The “Alberta Climate Dialogue: Deliberative Democracy and Climate Change in Alberta and Beyond” was a project led by the University of Alberta in Canada. Involve was delighted to be part of a project that explored how the direct participation of citizens in problem-solving and decision making could enhance our ability to respond effectively to tough problems like climate change.
The research alliance brought together leaders from Albertan cities, industries, and environmental NGOs and provincial ministries; Canadian and international organizations expert in convening citizens to solve tough problems. Together, the partnership designed and held citizen deliberations in Albertan municipalities and then provincially. Thousands of Albertans were supported in understanding scientific, economic, social, and individual aspects of climate change. They pooled their diverse perspectives; weighed tradeoffs and identified opportunities; and decided upon actions to take together in their communities as well as on recommendations to take forward to municipal and provincial governments.
The deliberation plan reflected several strategic assumptions. First, it capitalized on the strong interest of our municipal partners, and their willingness to engage citizens on climate questions. Second, it acknowledged the role that cities and towns can play in mitigating and adapting to climate change, through their own policies and through efforts initiated outside government. Third, it reflected the lesson learned in other communities that deliberative democracy is most effectively built ‘from the ground up’, assembling citizens first at the local level and connecting them with interconnected levels of policymaking. Finally, it recognized the importance of local institutional structures for holding policymakers and other actors accountable for the promises they make and for continued deliberation.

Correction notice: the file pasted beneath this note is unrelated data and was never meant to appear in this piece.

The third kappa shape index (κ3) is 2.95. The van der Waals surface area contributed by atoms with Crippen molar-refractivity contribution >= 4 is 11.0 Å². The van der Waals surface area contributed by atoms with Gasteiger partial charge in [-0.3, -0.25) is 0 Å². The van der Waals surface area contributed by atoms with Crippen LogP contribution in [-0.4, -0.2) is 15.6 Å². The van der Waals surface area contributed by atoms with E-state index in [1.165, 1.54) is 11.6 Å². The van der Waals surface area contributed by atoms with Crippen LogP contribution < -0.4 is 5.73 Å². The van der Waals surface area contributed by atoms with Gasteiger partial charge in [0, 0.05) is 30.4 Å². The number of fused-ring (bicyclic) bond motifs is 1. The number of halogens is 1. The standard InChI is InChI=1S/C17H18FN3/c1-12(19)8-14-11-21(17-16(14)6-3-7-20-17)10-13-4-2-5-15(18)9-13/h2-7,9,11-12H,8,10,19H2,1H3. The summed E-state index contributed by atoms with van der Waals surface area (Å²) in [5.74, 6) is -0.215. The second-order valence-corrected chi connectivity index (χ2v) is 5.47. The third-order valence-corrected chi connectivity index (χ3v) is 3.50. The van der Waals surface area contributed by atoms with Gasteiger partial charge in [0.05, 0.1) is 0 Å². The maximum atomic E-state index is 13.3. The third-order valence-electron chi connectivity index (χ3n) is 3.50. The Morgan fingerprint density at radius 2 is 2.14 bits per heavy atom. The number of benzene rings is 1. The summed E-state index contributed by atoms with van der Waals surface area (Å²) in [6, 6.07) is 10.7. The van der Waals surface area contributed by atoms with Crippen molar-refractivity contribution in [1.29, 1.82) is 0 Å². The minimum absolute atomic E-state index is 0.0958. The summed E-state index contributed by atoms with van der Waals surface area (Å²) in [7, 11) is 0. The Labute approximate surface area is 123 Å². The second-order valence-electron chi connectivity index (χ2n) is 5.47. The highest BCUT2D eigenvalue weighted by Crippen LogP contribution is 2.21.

Universities and community organizations in Alberta and beyond committed over $3.3 million in cash and in kind contributions to the project. This was enhanced by a further $1 million grant from the Community-University Research Alliance program of the Social Sciences and Humanities Research Council of Canada.The project created shared learnings through policy documents and briefings, deliberation and evaluation toolkits, workshops, new media, and scholarly articles and presentations.
For further information, please contact: Simon Burall email@example.com
Image used: Mikael Miettinen